Britain's biggest business group argues Treasury's Spending Review offers 'golden opportunity to improve the commuter experience' and assist net zero goal
Britain's biggest business group the Confederation of British Industry (CBI) has called on the government to switch gears in its transport and infrastructure investment, in a new report today which outlines a range of recommendations on delivering low-carbon commutes in the wake of the coronavirus pandemic.
Significant government interventions have been needed to maintain commuter routes amid the decline in public transport demand caused by the pandemic, including grant support for bus services and emergency funding for railways, the report notes. But rather than trying to rebuild the old system, CBI is urging the government to take this disruption as an opportunity and use the Treasury's upcoming Spending Review to reshape commuter behaviour in line with a greener, low-carbon future.
The report's conclusions draw on extensive consultation with infrastructure delivery firms, transport operators and the wider business community, which led the CBI to favour a move away from short-term, centralised decision-making towards a more flexible and long-term approach, it states.
Produced in collaboration with consultancy giant KPMG, the report outlines a series of recommendations on how to rethink the way state investment is channelled into commuter networks. It urges the Treasury to make longer-term funding allocations available for regional infrastructure in order to enable strategic planning.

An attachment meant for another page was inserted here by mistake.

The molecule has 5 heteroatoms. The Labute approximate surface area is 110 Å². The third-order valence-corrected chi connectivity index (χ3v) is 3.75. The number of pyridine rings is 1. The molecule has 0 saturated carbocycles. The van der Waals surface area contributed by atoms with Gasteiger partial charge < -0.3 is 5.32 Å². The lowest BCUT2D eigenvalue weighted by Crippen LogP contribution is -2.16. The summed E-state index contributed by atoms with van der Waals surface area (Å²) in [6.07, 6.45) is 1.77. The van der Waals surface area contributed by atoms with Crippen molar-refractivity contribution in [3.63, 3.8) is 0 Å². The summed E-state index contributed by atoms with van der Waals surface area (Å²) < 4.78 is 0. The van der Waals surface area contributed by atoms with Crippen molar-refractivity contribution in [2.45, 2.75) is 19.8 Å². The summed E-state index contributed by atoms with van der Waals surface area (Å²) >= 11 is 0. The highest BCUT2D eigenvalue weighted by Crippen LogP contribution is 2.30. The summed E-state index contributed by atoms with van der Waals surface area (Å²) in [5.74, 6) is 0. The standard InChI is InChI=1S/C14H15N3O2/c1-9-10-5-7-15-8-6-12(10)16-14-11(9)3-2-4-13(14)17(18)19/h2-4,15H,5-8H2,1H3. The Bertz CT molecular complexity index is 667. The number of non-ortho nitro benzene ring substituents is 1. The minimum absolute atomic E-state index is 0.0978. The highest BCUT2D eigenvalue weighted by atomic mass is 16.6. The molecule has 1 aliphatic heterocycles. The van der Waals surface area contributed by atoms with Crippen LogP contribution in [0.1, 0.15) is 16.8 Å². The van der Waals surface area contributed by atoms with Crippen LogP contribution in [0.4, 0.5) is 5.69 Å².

It also calls on policymakers to take a fresh approach to decision-making about investment in commuting infrastructure, focusing on how whole programmes of projects can work together to transform regional economies and meet the UK's net-zero ambitions. And it urges a sharper focus on driving delivery, as well as increasing investment, through improved planning capacity and capability within local areas.
"Commuter behaviours have undergone a sea-change this year, and the likelihood is they will never revert to past patterns or previous numbers," said Matthew Fell, chief policy director at the CBI. "This has created challenges for operators, but opportunities too for the UK to reassess its transport investment. Commuters of the future will want flexible, reliable and green travel options. If the UK is to deliver the world-class infrastructure needed to meet the changing patterns of demand tomorrow, it must embed long-term shifts into its policymaking today."
He added: "The upcoming Spending Review offers a golden opportunity to improve the commuter experience, shift the dial on levelling-up and accelerate progress towards net-zero."
The government has been criticised for mixed messaging around future transport infrastructure in recent months. Climate campaigners welcomed a £2bn fund to encourage active travel such as cycling and walking by providing bike lanes, widening pavements, and bringing forward sharing economy infrastructure such as scooter rentals, announced in May. But a £27bn road-funding programme, announced around the same time, has drawn flak for being as out of step with the country's overarching green transport goals.
Meanwhile, a recent survey found that 80 per cent of companies plan to retain working from home as an option after the coronavirus pandemic, signalling a sea change in the daily commute.
The government was considering a request for comment at the time of going to press, but for its part the Department for Transport is gearing up to publish its long-awaited Transport Decabonisation Plan this autumn, which is expected to signal a step-change in the way transport is prioritised strategically in a bid to bring down private car use.
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